What is Cloud Computing, and What's the Big Deal?

Posted by: Stephanie Donahue on June 30, 2014

I know what a lot of you are thinking. Hey PAITgroup, this isn't a new topic. Why are you just now blogging this? Here's why. If you're like me, you have a lot of friends, coworkers, and family that are with it when it comes to technology. You probably also have a lot of friends that have no idea about any of that stuff. Any time I'm catching up with an old friend or meeting someone new, one of the first things that comes up is where you work, or what you do. When I tell them what I do here at PAITgroup, one of the first questions I hear is "What do you mean cloud computing?" Now instead of explaining it, I can just send them here.

Cloud computing isn't really new, it's been around since the 1950s, so why is it such a hot topic right now? And what is it? In short, it's the ability to access virtual servers over the Internet to work with data, like pulling information from a cloud, instead of using your hard drive or local hardware. There is an important distinction between cloud computing and working on a local network. Though technically data stored on a local server is accessed remotely, it's not using the Internet to do so.

So what does cloud computing mean for a business? The ability to store large amounts of company data, and access it from anywhere, is a game changer in this day and age. We're no longer restricted by physical location, physical security, and space. Employees don't have to be on the same network, let alone in the same state, to collaborate and contribute. Also, the cost of equipment and maintenance is drastically reduced.

Cloud computing can also impact the way you do business with other companies. When you're dealing with so much virtual information, the focus shifts from physical products and on premises installations and into something called Software-as-a-Service, or SaaS. A primary example of this is the new Microsoft Office 365. It used to be common to purchase a software license for Microsoft Office and install it on your computer. Now with cloud computing, you purchase a subscription to Office 365 and rent that software. You can access it from any computer that has Internet access, because you're still paying for the right to use it. You can also install that software on a select number of devices, and access it for as long as your subscription is active. Cloud computing has also created markets for Platform-as-a-Service (PaaS) and Infrastructure-as-a-Service (IaaS).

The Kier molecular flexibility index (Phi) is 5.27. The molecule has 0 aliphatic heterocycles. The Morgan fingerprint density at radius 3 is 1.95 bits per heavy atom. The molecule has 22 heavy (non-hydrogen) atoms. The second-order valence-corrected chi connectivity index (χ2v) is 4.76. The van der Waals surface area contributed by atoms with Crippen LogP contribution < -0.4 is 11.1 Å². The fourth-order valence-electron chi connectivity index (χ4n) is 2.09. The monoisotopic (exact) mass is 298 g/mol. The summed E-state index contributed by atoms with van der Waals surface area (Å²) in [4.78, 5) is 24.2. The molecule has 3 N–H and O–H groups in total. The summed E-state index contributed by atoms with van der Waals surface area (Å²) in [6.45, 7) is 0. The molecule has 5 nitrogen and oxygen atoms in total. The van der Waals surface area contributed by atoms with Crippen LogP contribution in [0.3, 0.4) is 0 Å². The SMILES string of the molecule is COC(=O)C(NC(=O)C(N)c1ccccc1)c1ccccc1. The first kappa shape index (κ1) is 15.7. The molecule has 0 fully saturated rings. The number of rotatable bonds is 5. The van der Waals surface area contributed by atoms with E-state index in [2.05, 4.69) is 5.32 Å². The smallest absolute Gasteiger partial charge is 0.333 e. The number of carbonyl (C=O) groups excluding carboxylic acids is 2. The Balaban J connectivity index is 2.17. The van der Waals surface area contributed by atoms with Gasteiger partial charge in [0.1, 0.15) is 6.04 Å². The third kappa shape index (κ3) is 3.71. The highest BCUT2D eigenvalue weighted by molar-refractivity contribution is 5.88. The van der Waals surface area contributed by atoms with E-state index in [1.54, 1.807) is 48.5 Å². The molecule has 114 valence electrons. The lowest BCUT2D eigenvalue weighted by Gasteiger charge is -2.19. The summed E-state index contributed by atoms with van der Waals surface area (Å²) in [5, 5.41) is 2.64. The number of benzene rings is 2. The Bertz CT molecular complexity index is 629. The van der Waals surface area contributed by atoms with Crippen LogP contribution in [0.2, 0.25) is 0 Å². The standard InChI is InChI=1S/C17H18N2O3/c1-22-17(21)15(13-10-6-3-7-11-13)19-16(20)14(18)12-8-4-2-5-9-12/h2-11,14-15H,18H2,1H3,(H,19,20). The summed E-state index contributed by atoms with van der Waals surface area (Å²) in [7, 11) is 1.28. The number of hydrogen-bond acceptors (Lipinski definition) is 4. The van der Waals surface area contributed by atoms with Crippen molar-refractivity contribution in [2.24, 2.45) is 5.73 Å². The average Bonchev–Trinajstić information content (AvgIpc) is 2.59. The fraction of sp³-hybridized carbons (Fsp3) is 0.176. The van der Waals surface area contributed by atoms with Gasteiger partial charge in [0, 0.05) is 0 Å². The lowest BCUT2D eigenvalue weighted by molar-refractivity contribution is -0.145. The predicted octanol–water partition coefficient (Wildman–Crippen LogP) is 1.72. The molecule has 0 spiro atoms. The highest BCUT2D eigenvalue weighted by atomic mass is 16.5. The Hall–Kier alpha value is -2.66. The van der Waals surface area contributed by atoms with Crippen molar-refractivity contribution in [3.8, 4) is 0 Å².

It all sounds simple enough, put information on a remote or virtual server then access it over the Internet. We do that all the time. So what's the big deal, and why is cloud computing considered so controversial? Well you're relying on connectivity to be able to access and work with your information. That means your access can be controlled by a third party, like your friendly Internet Service Provider or media company. What happens if you lose your Internet connection temporarily? What happens if you have exceeded your bandwidth and can't download or upload anymore. Or your cost of bandwidth gets too high? What about if your connection is slow or unpredictable? All of the productivity you planned on when you moved to the cloud is now being eaten by something you can't control. When data is stored in the Internet it's harder to govern it. Who owns a picture once it's uploaded to a server, the person who took it or the person who stores it? How do you control who has access to it? There are obviously a lot of questions.

Cloud computing is definitely gaining traction. According to BusinessWire, 75% of businesses surveyed reported the use of some sort of cloud platform, and that number continues to grow. That's why it is so crucial to not only understand what cloud computing is, but what it can do. There's a good chance you'll be using it soon enough.

Topics: Business Intelligence, Cloud, cloud computing, Microsoft Office, SAAS, Office 365

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